Recently, I was made a gift of a Raspberry Pi project computer, and I’ve been going nuts ever since doing numerous projects with it. None of them are particularly unique, because this is basically a Linux computer, so I could do any of these projects on a regular computer. However, the fun thing about the Raspberry Pi is that it can be a small device that is focused on doing one thing, with a small physical and energy footprint. (This particular project could also be applied to a regular Linux-based desktop computer, but this tutorial will be Pi-focused in some of it’s aspects.)
I recently found the need to venture into the somewhat shady realm of Mercurial hooks. (If you are not familiar, Mercurial is a git-like Version Control System written in Python.) Within my development environment, after making releases, we construct named branches of the release, to be kept pristine in perpetuity. This allows us, at any time in the future, to reconstruct a particular release identical to what has been released to the public, or to sub-branch from that point for any subsequent patch releases that might be necessary.
Working with an OS X virtual machine under Windows presents some interesting challenges that a Windows VM would not. In this particular case, the act of “shrinking” a VMware disc is not a straight-forward process when OS X is the operating system. In this article, I present one way (of probably many) of reducing the footprint of an OS X volume.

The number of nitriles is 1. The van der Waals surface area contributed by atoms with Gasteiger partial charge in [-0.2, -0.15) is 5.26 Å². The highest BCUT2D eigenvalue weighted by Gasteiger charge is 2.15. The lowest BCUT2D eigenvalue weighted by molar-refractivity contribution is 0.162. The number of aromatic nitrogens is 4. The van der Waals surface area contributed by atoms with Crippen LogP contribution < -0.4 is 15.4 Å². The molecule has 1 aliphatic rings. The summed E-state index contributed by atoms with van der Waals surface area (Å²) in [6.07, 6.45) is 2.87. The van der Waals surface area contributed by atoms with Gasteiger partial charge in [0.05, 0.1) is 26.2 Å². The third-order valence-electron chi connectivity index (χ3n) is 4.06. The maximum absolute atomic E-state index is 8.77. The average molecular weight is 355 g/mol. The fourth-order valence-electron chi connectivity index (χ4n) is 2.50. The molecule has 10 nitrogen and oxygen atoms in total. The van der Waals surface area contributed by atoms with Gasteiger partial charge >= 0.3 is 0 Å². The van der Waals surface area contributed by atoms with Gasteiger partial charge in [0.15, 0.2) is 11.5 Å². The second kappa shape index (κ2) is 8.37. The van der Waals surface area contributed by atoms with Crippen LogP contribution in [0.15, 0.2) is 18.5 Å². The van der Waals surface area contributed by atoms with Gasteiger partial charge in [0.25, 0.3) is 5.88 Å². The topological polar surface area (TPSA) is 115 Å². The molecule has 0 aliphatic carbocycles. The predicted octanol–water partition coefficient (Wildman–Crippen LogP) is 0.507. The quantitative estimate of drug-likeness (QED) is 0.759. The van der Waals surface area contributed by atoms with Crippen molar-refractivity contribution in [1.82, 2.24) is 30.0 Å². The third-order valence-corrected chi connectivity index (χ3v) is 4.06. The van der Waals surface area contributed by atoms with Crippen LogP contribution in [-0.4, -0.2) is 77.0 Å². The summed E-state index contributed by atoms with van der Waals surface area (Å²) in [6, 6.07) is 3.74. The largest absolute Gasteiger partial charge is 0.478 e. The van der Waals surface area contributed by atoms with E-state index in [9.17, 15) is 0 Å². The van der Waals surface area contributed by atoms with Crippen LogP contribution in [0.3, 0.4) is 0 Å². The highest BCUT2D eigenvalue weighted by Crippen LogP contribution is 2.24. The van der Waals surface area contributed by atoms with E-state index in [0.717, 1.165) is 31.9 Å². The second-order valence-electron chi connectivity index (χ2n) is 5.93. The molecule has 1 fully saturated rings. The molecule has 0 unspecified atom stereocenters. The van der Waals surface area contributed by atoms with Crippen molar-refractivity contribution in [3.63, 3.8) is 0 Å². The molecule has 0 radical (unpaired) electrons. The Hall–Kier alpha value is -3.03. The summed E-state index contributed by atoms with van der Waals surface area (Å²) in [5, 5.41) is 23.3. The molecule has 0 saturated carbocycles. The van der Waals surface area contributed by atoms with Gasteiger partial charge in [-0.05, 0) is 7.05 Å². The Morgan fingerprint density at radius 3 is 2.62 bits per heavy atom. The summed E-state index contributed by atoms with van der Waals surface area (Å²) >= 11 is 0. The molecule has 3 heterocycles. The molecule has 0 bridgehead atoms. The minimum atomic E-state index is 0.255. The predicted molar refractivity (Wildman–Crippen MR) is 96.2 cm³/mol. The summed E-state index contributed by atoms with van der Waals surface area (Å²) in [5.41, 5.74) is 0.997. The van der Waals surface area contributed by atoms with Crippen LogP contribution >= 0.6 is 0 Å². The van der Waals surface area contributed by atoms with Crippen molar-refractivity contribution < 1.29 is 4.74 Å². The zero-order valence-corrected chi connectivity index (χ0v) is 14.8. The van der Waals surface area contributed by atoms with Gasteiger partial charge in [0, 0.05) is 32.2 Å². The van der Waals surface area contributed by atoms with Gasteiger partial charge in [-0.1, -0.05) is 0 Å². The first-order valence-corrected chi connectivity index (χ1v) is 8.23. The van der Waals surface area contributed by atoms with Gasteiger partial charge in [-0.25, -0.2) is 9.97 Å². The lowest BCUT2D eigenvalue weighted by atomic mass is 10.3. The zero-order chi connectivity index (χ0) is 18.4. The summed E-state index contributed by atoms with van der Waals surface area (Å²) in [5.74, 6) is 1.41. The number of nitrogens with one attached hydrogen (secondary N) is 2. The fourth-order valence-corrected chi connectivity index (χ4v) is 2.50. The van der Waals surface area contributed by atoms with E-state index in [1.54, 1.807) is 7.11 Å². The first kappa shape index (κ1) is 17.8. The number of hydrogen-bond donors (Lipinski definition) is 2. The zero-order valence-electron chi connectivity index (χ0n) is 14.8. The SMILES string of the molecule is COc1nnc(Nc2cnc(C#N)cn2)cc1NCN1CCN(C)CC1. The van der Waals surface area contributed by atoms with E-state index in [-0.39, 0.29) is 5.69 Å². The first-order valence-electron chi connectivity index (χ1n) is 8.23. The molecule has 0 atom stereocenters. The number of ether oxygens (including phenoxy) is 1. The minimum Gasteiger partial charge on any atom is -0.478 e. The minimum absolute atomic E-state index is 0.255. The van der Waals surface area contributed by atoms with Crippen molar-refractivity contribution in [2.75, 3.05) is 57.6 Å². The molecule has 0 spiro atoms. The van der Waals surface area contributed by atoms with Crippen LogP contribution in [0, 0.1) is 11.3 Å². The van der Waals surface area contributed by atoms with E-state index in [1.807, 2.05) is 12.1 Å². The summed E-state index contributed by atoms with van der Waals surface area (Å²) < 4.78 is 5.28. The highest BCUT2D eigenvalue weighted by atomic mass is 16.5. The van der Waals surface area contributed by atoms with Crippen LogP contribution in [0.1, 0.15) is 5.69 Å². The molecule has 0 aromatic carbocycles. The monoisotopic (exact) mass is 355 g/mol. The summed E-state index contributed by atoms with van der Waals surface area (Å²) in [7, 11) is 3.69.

This is just a brief article to note the debugging work flow I used while recently developing the Associated Windows Shell Extension. Windows Shell Extensions can be a bit tricky to debug, especially when you use the live Windows Explorer to test your work, as I do. The work flow I use is not very complicated, and doesn’t require hacking the Windows Registry (as some techniques do). There are other work flows that run separate Explorer processes, and do not require elevated privileges, but this is the work flow I use.
Necessity is indeed the mother of invention. Most things you see around you in life are there because somebody one day had a need that the current crop of available tools could not satisfy. Seeing the need, a tool maker then created (and eventually refined) a tool so everybody could get the job done. Of course, one of the really cool things about being a tool maker is that you never have to wait for somebody else to solve your problem.
Typically, when I set up a new Windows machine for somebody, I simply allow the default account to remain as an Administrator (when I do my personal machines, I actually take complete control, activating the “Administrator” account and using that for myself). When there is a one-to-one mapping of person-to-account on a machine, then there are typically no issues with things like installing software. The person who uses the machine has complete access to do whatever they need or wish (good or bad).
I know there are a plethora of YouTube videos and blog posts out there about fixing the “Red Ring of Death” on your XBox 360. Fixing the RRoD turned into a multi-million dollar industry, truth be told. Well, I’m going to show you how to fix yours using about $4 worth of parts so you can get yours up and running without having to spend any more just to find the right path. To date, I have successfully fixed two machines using these steps, and as I write this article, I am in the process of correcting a third (pictured). So far, my approach, cherry picked from several sources, has proven successful — and here it is for you to use, free.